All documents described herein are incorporated by reference herein, including any priority documents and/or testing procedures to the extent they are not inconsistent with this text. As is apparent from the foregoing general description and the specific embodiments, while forms of this disclosure have been illustrated and described, various modifications can be made without departing from the spirit and scope of this disclosure. Accordingly, it is not intended that this disclosure be limited thereby. Likewise, the term “comprising” is considered synonymous with the term “including” for purposes of United States law. Likewise whenever a composition, an element or a group of elements is preceded with the transitional phrase “comprising,” it is understood that we also contemplate the same composition or group of elements with transitional phrases “consisting essentially of,” “consisting of,” “selected from the group of consisting of,” or “is” preceding the recitation of the composition, element, or elements and vice versa.

While this disclosure has been described with respect to a number of embodiments and examples, those skilled in the art, having benefit of this disclosure, will appreciate that other embodiments can be devised which do not depart from the scope and spirit of this disclosure.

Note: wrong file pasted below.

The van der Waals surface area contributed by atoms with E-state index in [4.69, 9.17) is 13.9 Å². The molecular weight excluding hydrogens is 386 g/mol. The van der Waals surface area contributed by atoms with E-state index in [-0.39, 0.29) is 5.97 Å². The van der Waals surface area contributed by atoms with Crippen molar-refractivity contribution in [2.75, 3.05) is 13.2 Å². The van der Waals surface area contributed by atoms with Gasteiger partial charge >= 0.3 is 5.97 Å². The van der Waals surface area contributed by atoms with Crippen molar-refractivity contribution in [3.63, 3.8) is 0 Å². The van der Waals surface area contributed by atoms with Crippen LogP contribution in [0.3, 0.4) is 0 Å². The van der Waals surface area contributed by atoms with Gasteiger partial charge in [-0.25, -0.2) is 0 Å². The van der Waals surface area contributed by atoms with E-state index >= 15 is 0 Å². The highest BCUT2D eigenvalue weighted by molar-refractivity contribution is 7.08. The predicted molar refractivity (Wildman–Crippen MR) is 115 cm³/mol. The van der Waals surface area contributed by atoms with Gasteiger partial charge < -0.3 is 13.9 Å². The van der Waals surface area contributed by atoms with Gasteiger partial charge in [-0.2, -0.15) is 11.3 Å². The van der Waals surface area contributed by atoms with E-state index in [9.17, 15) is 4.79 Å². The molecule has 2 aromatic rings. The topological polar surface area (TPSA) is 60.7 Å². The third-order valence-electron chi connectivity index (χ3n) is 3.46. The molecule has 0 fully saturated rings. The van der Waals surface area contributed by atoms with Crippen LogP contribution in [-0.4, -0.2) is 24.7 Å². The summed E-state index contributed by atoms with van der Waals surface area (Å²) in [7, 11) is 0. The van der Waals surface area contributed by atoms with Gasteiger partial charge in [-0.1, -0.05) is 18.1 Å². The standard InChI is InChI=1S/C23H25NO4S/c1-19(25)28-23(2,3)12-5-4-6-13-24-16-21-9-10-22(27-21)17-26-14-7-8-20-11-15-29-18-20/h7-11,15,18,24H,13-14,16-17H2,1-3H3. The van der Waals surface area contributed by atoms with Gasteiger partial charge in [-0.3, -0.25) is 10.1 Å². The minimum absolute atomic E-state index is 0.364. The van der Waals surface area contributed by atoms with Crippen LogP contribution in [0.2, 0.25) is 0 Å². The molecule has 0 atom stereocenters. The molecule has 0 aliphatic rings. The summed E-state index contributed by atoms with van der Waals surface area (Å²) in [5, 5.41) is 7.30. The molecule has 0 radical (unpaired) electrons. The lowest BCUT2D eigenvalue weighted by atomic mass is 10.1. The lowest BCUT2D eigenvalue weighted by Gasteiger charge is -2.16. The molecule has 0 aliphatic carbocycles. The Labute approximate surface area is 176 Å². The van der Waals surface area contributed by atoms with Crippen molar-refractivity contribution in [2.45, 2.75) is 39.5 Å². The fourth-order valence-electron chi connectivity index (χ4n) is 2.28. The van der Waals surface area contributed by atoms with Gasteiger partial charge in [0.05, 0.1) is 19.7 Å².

Claims

1. A process for converting aromatic hydrocarbons, the process comprising:

(I) providing a passivated reactor;
(II) providing a conversion catalyst system in the passivated reactor, the conversion catalyst system comprising a molecular sieve catalyst;
(III) feeding a feed comprising aromatic hydrocarbons into the passivated reactor; and
(IV) contacting the feed with the conversion catalyst system under conversion conditions to produce a conversion product mixture effluent.

2. The process of claim 1, wherein step (I) comprises:

(Ia) providing an unpassivated reactor;